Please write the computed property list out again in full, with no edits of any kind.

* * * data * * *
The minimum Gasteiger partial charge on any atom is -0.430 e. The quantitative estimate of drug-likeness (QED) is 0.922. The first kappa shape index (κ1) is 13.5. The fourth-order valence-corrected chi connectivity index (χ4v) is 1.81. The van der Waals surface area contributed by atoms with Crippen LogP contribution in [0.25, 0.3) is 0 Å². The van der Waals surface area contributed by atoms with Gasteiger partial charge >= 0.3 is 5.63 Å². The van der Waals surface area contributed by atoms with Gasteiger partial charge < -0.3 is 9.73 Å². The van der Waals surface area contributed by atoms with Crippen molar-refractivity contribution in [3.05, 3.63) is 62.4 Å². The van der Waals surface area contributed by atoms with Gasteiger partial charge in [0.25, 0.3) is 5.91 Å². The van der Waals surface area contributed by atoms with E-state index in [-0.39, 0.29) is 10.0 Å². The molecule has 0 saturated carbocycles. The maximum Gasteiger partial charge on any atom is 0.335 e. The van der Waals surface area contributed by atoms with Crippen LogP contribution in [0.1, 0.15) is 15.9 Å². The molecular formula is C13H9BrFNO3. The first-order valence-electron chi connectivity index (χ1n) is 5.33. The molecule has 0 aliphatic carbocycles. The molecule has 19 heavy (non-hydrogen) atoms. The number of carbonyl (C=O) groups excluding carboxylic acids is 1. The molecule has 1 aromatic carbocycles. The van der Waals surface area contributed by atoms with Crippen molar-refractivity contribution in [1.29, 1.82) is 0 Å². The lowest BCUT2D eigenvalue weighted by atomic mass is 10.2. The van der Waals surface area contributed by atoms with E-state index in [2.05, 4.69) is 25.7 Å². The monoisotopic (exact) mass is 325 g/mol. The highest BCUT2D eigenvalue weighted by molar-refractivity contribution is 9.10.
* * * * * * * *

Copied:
The minimum Gasteiger partial charge on any atom is -0.430 e. The quantitative estimate of drug-likeness (QED) is 0.922. The first kappa shape index (κ1) is 13.5. The fourth-order valence-corrected chi connectivity index (χ4v) is 1.81. The van der Waals surface area contributed by atoms with Crippen LogP contribution in [0.25, 0.3) is 0 Å². The van der Waals surface area contributed by atoms with Gasteiger partial charge >= 0.3 is 5.63 Å². The van der Waals surface area contributed by atoms with Gasteiger partial charge < -0.3 is 9.73 Å². The van der Waals surface area contributed by atoms with Crippen molar-refractivity contribution in [3.05, 3.63) is 62.4 Å². The van der Waals surface area contributed by atoms with Gasteiger partial charge in [0.25, 0.3) is 5.91 Å². The van der Waals surface area contributed by atoms with E-state index in [-0.39, 0.29) is 10.0 Å². The molecule has 0 saturated carbocycles. The maximum Gasteiger partial charge on any atom is 0.335 e. The van der Waals surface area contributed by atoms with Crippen LogP contribution in [0.1, 0.15) is 15.9 Å². The molecular formula is C13H9BrFNO3. The first-order valence-electron chi connectivity index (χ1n) is 5.33. The molecule has 0 aliphatic carbocycles. The molecule has 19 heavy (non-hydrogen) atoms. The number of carbonyl (C=O) groups excluding carboxylic acids is 1. The molecule has 1 aromatic carbocycles. The van der Waals surface area contributed by atoms with Crippen molar-refractivity contribution in [1.29, 1.82) is 0 Å². The lowest BCUT2D eigenvalue weighted by atomic mass is 10.2. The van der Waals surface area contributed by atoms with E-state index in [2.05, 4.69) is 25.7 Å². The monoisotopic (exact) mass is 325 g/mol. The highest BCUT2D eigenvalue weighted by molar-refractivity contribution is 9.10.